Taipei--Greenpeace promised on Sunday to address requests for donation cancellations following a recent incident, in which Taiwan was mistakenly shown as part of China in a Greenpeace report about China's coal power plants and water resources.
Fay Lee (???), a senior communications officer for Greenpeace East Asia, said that because individual donations involve personal information, anyone wanting to cancel regular donation pledges should contact the organization by telephone or e-mail.
Lee acknowledged that after the incident last week, the group received several phone calls demanding cancellation of donation pledges. To those angered by the incident, Greenpeace has repeated its apology and promised to take the matter seriously, Lee said.
Lee Chih-an (???), a spokeswoman for Greenpeace Taiwan, said each telephone call is treated with the utmost importance. "The mistake has been corrected," she said, also "we listened carefully to each individual asking to have their donation pledges canceled."
The independent, nonprofit organization devoted to global environmental protection attracted the ire of Taiwanese people last week with data and a map included in its report on coal power capacity and water stress in China that showed Taiwan as part of China.
The report, published on the Greenpeace website on July 5, was excoriated by netizens in Taiwan who accused Greenpeace of failing to focus on local issues, despite receiving considerable support and donations from Taiwan.
"If you do not recognize Taiwan (as an independent sovereign nation), you should just withdraw from Taiwan and stop collecting Taiwan donations," the United Daily Newspaper quoted an online post as reporting last Friday.
The widely circulated daily also cited a post by Taiwan Association for Human Rights chairman Chiu Yu-Chiu Yu-bin (???) on his Facebook page accusing Greenpeace of ignoring local environmental problems despite collecting more than NT$100 million (US$3.27 million) in donations in Taiwan every year.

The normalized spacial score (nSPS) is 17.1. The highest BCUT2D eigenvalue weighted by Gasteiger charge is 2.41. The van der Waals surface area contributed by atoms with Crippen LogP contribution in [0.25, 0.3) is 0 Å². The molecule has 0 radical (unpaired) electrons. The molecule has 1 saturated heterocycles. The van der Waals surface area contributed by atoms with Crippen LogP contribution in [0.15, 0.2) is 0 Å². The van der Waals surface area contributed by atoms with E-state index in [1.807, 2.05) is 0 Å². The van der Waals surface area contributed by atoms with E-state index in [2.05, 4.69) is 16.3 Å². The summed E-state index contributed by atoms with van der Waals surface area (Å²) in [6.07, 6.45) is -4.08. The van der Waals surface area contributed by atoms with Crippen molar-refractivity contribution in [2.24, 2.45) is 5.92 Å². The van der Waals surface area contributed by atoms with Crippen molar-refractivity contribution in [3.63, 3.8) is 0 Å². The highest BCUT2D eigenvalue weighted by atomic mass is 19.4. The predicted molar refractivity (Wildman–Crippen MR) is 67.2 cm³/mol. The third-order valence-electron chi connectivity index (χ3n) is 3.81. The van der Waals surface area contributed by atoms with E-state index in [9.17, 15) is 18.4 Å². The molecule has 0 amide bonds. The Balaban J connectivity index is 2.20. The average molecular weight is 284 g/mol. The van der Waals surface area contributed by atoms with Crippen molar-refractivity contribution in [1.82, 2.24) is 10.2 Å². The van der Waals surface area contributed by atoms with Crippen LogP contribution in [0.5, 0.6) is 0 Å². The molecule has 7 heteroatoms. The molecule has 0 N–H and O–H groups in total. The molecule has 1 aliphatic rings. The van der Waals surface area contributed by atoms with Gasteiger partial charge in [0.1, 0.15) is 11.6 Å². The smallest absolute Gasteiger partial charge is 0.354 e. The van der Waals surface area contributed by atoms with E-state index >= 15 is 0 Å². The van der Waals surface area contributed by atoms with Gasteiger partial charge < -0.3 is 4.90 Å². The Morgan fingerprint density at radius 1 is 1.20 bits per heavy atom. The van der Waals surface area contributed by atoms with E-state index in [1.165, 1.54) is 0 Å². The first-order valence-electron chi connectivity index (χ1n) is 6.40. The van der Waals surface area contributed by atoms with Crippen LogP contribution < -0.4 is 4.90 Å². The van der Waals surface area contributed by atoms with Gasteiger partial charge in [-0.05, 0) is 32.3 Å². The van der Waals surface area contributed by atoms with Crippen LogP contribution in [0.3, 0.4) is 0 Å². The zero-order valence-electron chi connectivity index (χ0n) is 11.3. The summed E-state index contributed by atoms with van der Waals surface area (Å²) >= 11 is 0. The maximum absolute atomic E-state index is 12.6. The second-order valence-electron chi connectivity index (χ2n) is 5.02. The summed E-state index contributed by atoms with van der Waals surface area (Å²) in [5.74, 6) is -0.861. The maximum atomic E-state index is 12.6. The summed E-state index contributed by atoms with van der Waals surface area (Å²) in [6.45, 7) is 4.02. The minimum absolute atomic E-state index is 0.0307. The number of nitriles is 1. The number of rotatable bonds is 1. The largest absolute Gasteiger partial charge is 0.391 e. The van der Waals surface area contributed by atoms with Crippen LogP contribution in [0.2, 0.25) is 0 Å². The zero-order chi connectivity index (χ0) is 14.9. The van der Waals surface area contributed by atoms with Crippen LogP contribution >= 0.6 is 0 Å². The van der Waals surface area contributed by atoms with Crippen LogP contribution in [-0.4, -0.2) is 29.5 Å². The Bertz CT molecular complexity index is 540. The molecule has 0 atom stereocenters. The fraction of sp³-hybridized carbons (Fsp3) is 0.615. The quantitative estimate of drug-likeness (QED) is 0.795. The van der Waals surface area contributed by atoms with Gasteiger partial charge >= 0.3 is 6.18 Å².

Despite all the support and donations Greenpeace gets in Taiwan it still includes Taiwan as part of Chinese territory, blasted Chiu, who is also an assistant professor in the Department of Social Development at National Pingtung University.
He urged Taiwanese people to transfer their donations from Greenpeace to local environmental protection groups.
In response, Greenpeace released a statement in Chinese last Friday, expressing deep regret for the mistake and explaining that the problematic data and map are part of a report that does not focus on Taiwan.
"No content in the report is about Taiwan, which was only mistakenly shown on the map," the statement said.
It said Taiwan plays an important role in the global environmental movement and notes that Greenpeace opened an office in Taiwan in 2010, devoted to improving pelagic fishery management locally.
Recently the organization launched campaigns on the island calling for a reduction in plastic waste in the sea and supporting the circular economy, the statement said.
It also underlined that all donations collected in Taiwan are spent on Taiwan-related environment programs.
"No funds from Taiwanese donors are currently used in any other global projects," the statement said, apologizing for causing such anger and promising that more caution will be taken in ensuring the accuracy of data used in the future.
Source: Focus Taiwan News Channel